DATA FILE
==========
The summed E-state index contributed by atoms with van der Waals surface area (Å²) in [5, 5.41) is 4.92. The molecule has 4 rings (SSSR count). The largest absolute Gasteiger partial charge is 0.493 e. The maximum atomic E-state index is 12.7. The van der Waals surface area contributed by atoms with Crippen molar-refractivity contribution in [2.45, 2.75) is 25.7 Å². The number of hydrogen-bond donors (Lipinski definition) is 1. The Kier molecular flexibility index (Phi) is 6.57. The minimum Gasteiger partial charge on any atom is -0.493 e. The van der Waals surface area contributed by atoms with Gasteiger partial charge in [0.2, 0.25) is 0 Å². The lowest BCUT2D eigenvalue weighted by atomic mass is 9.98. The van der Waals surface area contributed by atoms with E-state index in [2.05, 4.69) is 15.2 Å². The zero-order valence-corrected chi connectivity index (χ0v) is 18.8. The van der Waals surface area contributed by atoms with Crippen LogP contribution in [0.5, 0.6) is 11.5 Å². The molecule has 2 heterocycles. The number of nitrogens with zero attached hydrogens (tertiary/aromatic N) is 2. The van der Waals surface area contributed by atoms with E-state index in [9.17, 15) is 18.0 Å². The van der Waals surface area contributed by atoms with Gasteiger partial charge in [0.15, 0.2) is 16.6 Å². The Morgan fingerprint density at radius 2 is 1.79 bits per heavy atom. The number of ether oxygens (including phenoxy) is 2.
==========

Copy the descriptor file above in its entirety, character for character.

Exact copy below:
The summed E-state index contributed by atoms with van der Waals surface area (Å²) in [5, 5.41) is 4.92. The molecule has 4 rings (SSSR count). The largest absolute Gasteiger partial charge is 0.493 e. The maximum atomic E-state index is 12.7. The van der Waals surface area contributed by atoms with Crippen molar-refractivity contribution in [2.45, 2.75) is 25.7 Å². The number of hydrogen-bond donors (Lipinski definition) is 1. The Kier molecular flexibility index (Phi) is 6.57. The minimum Gasteiger partial charge on any atom is -0.493 e. The van der Waals surface area contributed by atoms with Gasteiger partial charge in [0.2, 0.25) is 0 Å². The lowest BCUT2D eigenvalue weighted by atomic mass is 9.98. The van der Waals surface area contributed by atoms with E-state index in [2.05, 4.69) is 15.2 Å². The zero-order valence-corrected chi connectivity index (χ0v) is 18.8. The van der Waals surface area contributed by atoms with Crippen LogP contribution in [0.5, 0.6) is 11.5 Å². The molecule has 2 heterocycles. The number of nitrogens with zero attached hydrogens (tertiary/aromatic N) is 2. The van der Waals surface area contributed by atoms with E-state index in [9.17, 15) is 18.0 Å². The van der Waals surface area contributed by atoms with Gasteiger partial charge in [0.15, 0.2) is 16.6 Å². The Morgan fingerprint density at radius 2 is 1.79 bits per heavy atom. The number of ether oxygens (including phenoxy) is 2.